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This page gives some of the background concerning my interest in the unemployment problem.

As I have said elsewhere on this web site, I appeared before the federal Standing Committee on Human Resources Development on March 9th, 1994, during the Phase I Public Consultations which the Committee conducted as part of its work towards reforming the Unemployment Insurance Act (which became the Employment Insurance Act on July 1st, 1996). On that occasion, I gave a presentation concerning how we should set about re-training unemployed persons and how success in this depended partly on other things - such as helping exporters and more particularly those in the Hi-Tech sector, as the basis for generating new jobs in the numbers needed.

I also made a rather similar submission - written - to the then-Minister of Human Resources Development, the Honourable Lloyd Axworthy.

Mr Axworthy's reply to me, dated June 8th 1994, clearly indicated that it had been taken seriously.

 I had been watching and analysing what was going, with increasing concern and interest, over the previous 10 years, and had collected several hundred newspaper and periodical articles.

I did not then mention the true size of the unemployment problem to the Committee, because I had no concrete figures immediately to hand - though I knew from personal experience that there was a big problem.

I also thought that everyone was sufficiently aware of it as to need no reminders. How wrong I was. There was no mention of the true numbers in the Committee's Final Report - "Security, Opportunity and Fairness" - released on February 5th, 1995, but I was still not unduly concerned. Then in July 1995, I saw two articles in the same newspaper which each occupied more than one whole page: one of them was about the unemployment rate and mentioned 1.5 million as being the number of unemployed throughout Canada, the other was about social assistance in Ontario and mentioned that there were then 1.3 million social assistance recipients IN ONTARIO ALONE - YET THESE SAME PEOPLE WERE NOT COUNTED AS "UNEMPLOYED"!! How was it possible that all these people could be on social assistance, and yet not be counted as "Unemployed"? They were on social assistance because they had no income from gainful employment.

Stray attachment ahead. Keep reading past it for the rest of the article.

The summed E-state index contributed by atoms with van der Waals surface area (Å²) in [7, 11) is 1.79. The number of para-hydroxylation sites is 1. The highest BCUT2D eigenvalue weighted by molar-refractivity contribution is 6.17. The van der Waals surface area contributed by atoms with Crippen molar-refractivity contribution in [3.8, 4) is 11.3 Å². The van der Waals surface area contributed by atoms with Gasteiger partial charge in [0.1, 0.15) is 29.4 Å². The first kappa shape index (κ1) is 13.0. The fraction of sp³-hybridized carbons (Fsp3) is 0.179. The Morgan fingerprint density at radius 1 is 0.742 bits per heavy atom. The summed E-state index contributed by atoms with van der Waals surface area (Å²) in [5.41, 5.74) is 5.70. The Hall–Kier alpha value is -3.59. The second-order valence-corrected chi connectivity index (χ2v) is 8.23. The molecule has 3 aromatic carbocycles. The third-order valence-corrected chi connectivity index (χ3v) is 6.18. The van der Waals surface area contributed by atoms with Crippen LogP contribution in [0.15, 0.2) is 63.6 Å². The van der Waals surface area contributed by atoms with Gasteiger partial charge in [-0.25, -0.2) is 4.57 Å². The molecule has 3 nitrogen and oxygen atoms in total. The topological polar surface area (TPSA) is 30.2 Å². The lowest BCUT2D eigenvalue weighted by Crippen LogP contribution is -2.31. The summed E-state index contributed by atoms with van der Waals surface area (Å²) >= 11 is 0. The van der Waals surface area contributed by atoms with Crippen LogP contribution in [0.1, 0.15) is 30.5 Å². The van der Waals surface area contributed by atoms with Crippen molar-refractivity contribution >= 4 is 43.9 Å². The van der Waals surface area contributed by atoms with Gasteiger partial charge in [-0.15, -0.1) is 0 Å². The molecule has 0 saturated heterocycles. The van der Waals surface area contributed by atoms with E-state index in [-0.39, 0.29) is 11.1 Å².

In Canada as a whole, based on the Ontario sample and an assumed Ontario population of 10 million out of 27 million for the whole of Canada, it was apparent that there were about 3.5 million social assistance recipients in Canada: adding to this the number of "officially unemployed" at 1.5 million, you got a rough estimate of the true number of unemployed in all of Canada at 5 million.

At about this time, I had just been introduced to Bob Chiarelli who at that time was Ontario M.P.P. for one of the Ottawa area provincial ridings. We got talking about this and related things. I had just realised the shocking truth about the size of the problem, and wrote a report for Bob Chiarelli along with my recommendations as to what should be done about it. There were also some extremely serious problems with Ontario's provincial social assistance programs, which I also dealt with.

Some documents referenced above, highlighted in RED, can be accessed from  HERE


Since then - on December 1st 1998 - Bob Chiarelli became Chair of the Regional Municipality of Ottawa-Carleton (R.M.O.C.) and is now Mayor of the City of Ottawa, following the recent amalgamation of the former R.M.O.C. plus some other municipalities.

.In March 1999, an article in "The Ottawa Citizen" revealed that he had challenged local business people to create 145,000 jobs, in response to a report entitled “Ottawa’s Hidden Workforce” released by the Ottawa Economic Development Corporation in the Fall of 1998. At the same time, Bob Chiarelli announced the formation of his Task Force “Partners for Jobs” , to deal with the problem. The Final Report of the Task Force, released in 1999, revealed to me the true reasons for the mis-leading reports which had been and still are continually appearing in the media regarding the unemployment numbers. One of these reasons is an HRDC category, "Not in the Labour Force", which in fact includes some unemployed people (such as those whose E.I. benefits have expired without them being able to get work - they have been hidden in the HRDC figures, simply by dropping them into a different category).